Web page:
China's Jade Rabbit - or Yutu - rover is the first vehicle to land on the Moon in almost 40 years. The Chang'e-3 mission blasted off from Xichang in southern China on December 1, 2013, and landed on the Moon’s surface on December 14. Developed by Shanghai Aerospace System Engineering Institute and Beijing Institute of Spacecraft System Engineering, the lunar rover was designed to explore an area of 3 square kilometres (1.2 sq mi) during its 3-month mission.
China has big ambitions relating to the moon and Mars projects for 2022 and it has six launches planned to expand the Tiangong space station.
Yutu 2 mission team notices ‘mystery hut’ while examining series of images taken by the rover, according to Chinese space media outlet
As world remembers Neil Armstrong’s historic small step, Chinese scientists outline great leap for their space programme.
Yutu’s discovery of olivine helps pave the way for scientists to confirm existence of a mantle beneath satellite’s crust.
Despite the global ambition of China and its tech giants, some of their most important companies and projects are still named in Chinese and spelled in pinyin.
The Chinese lunar rover likely became crippled after hitting a rock while it navigated difficult terrain, according to a senior mainland scientist involved in the investigation into the breakdown.
Engineers are desperately trying to revive China's crippled lunar rover Jade Rabbit as fears grow that its mission could be over.
US talk shows have seized upon the stories released by Xinhua that update the public on the malfunctioning lunar rover. The "dispatches" are written in the first person, and are intended to appear as if the Jade Rabbit writes them.
Failure is not a word Beijing takes lightly. Driven by a desire to become a superpower and with the world watching its every move, success in all endeavours is expected. The breakdown of the nation's first moon rover, Jade Rabbit, just halfway through its three-month mission, therefore risks being perceived negatively. If scientists are unable to make repairs, it could well be written off as a blot on the space programme.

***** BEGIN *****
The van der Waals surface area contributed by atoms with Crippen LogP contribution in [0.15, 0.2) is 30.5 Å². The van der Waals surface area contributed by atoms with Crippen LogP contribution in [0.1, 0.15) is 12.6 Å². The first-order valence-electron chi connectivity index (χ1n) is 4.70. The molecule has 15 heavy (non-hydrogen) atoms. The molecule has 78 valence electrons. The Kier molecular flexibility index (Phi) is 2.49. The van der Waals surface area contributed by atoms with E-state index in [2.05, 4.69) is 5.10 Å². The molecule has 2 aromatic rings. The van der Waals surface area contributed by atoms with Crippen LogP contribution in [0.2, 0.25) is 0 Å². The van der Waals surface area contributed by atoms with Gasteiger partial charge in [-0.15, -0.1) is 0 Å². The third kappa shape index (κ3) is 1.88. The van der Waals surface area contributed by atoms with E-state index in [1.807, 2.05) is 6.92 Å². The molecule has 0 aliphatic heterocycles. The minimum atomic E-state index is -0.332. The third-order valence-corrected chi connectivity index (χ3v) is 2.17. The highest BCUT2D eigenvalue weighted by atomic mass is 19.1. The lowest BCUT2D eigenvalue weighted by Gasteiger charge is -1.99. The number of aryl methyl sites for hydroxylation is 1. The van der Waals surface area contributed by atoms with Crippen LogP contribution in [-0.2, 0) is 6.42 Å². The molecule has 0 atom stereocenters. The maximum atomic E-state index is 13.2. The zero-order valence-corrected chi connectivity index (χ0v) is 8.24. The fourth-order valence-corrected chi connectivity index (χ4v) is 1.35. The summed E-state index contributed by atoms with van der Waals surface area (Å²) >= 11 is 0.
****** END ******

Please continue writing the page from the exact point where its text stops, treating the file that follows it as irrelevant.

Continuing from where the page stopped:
Scientists may not be able to repair China's lunar rover, Jade Rabbit, that has broken down on the surface of the moon, a report on state media suggested. The report from Xinhua, written as if it sent by the rover itself, said the problems could prove insoluble.
China's first lunar rover, the Jade Rabbit, appears to have broken down halfway through its three-month mission to the moon. Jade Rabbit experienced a "mechanical control abnormality" and scientists were examining the best ways to carry out repairs, Xinhua reported.
"Be ambitious. Follow your dreams." This is the advice given to young people by Polytechnic University professor Yung Kai-leung, who has become a bit of a star himself after China's latest moon exploration mission adopted a gadget he developed.
Wu Zhijun, a spokesman for the State Administration of Science, Technology and Industry for National Defence, told a press conference in Beijing on Monday that the Chang’e-5 mission would be launched in four years’ time.
China's moon rover will survey for minerals on a dusty, barren crater named the Bay of Rainbows, but experts say there may be no pot of gold on the earth's natural satellite.
China's lunar rover Yutu, or Jade Rabbit, has rolled on to the surface of the moon and started beaming its first photographs back to earth last night.
An earth-observation satellite developed jointly by China and Brazil failed to reach orbit yesterday after its rocket malfunctioned on ascent, dealing a setback to China's ambitious space programme.
The Chang’e-3 rocket carrying the Jade Rabbit rover blasted off around 1:30 am, the CCTV official broadcaster showed in live footage from the Xichang Satellite Launch Center in the country’s southwest.
The launch of China's most ambitious lunar probe, scheduled for sometime in December, will likely be a proud moment for many in the nation. But for some scientists, at least one of whom was directly involved in the project, the event will be frustrating.